Contrasting projections of the ENSO-driven CO2 flux variability in the equatorial Pacific under high-warming scenario
Journal article, Peer reviewed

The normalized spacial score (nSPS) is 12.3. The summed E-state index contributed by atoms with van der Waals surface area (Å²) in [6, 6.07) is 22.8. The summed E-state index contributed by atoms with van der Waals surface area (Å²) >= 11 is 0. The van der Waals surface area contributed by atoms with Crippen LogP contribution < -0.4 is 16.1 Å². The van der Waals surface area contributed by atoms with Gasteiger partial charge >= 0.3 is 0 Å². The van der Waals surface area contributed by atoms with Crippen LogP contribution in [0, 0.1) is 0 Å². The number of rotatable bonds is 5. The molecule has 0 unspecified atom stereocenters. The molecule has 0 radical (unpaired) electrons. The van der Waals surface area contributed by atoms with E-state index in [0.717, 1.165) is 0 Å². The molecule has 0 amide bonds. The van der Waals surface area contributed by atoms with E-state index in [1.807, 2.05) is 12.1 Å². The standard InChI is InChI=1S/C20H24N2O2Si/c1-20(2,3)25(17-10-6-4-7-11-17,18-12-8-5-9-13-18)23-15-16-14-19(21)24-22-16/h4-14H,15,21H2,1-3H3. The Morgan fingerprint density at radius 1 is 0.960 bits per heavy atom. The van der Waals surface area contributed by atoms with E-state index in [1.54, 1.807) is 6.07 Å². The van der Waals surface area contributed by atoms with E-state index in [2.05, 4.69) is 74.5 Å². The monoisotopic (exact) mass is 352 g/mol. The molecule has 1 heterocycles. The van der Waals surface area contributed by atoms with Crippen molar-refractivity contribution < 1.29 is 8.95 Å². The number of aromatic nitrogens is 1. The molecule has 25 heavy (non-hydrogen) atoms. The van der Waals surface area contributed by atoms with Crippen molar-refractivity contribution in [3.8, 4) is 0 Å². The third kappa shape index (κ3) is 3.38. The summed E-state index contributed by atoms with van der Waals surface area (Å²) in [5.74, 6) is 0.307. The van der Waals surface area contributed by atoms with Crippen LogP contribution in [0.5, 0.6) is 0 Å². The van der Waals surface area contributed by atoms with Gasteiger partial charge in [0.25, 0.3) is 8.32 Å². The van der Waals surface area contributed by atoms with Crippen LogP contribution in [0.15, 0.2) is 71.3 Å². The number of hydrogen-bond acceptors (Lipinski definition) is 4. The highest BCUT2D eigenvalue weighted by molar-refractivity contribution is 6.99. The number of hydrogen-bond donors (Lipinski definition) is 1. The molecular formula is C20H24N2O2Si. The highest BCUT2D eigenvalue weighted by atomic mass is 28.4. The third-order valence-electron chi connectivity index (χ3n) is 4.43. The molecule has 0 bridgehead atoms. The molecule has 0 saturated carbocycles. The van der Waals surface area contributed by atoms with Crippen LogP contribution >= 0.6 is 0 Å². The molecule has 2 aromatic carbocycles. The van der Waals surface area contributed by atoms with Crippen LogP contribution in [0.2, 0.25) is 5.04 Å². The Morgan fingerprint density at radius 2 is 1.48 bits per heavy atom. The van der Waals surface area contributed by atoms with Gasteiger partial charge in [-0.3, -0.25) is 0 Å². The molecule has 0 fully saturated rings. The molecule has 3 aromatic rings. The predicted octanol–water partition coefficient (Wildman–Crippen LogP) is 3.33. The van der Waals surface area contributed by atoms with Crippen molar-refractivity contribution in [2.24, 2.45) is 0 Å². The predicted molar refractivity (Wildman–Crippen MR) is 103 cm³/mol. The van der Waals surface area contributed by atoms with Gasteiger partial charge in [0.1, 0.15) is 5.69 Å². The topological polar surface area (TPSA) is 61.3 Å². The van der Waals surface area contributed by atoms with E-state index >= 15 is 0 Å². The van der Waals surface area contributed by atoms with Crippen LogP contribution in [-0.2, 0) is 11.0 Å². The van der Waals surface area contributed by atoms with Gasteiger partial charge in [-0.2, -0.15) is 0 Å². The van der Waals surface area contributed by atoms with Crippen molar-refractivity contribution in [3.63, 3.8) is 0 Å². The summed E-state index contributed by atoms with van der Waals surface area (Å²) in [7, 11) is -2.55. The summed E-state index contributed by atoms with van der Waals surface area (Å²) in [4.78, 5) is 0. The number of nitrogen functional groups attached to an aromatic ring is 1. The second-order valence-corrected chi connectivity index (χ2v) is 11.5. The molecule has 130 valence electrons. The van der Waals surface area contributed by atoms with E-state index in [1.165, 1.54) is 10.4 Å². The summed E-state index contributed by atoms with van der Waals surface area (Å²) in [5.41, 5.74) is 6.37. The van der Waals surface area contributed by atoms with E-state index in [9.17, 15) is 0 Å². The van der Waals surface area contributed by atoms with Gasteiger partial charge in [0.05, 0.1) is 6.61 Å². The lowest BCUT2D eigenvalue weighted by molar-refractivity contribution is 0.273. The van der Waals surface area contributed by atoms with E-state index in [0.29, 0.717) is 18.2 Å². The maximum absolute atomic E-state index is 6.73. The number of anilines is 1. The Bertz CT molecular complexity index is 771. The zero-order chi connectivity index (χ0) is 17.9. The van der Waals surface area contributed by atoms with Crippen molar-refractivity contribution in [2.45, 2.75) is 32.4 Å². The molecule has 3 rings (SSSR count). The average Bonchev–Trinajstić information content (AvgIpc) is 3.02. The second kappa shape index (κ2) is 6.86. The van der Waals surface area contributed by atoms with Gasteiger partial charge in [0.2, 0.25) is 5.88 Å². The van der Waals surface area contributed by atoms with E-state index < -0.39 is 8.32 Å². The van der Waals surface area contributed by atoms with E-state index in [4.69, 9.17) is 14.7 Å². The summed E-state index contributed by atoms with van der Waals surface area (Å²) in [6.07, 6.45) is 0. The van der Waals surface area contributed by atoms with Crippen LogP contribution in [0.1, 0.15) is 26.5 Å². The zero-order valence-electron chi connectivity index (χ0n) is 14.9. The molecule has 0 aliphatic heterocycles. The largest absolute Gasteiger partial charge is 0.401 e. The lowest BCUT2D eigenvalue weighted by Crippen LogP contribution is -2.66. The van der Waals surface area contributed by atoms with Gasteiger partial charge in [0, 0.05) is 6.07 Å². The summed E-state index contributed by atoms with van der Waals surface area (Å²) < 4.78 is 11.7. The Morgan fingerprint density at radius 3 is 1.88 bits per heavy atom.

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The El Niño–Southern Oscillation (ENSO) widely modulates the global carbon cycle. More specifically, it alters the net uptake of carbon in the tropical ocean. Indeed, over the tropical Pacific less carbon is released by oceans during El Niño, while the opposite is the case for La Niña. Here, the skill of Earth system models (ESMs) from the latest Coupled Model Intercomparison Project (CMIP6) to simulate the observed tropical Pacific CO2 flux variability in response to ENSO is assessed. The temporal amplitude and spatial extent of CO2 flux anomalies vary considerably among models, while the surface temperature signals of El Niño and La Niña phases are generally well represented. Under historical conditions followed by the high-warming Shared Socio-economic Pathway (SSP5-8.5) scenarios, about half the ESMs simulate a reversal in ENSO–CO2 flux relationship. This gradual shift, which occurs as early as the first half of the 21st century, is associated with a high CO2-induced increase in the Revelle factor that leads to stronger sensitivity of partial pressure of CO2 (pCO2) to changes in surface temperature between ENSO phases. At the same time, uptake of anthropogenic CO2 substantially increases upper-ocean dissolved inorganic carbon (DIC) concentrations (reducing its vertical gradient in the thermocline) and weakens the ENSO-modulated surface DIC variability. The response of the ENSO–CO2 flux relationship to future climate change is sensitive to the contemporary mean state of the carbonate ion concentration in the tropics. We present an emergent constraint between the simulated contemporary carbonate concentration with the projected cumulated CO2 fluxes. Models that simulate shifts in the ENSO–CO2 flux relationship simulate positive bias in surface carbonate concentrations.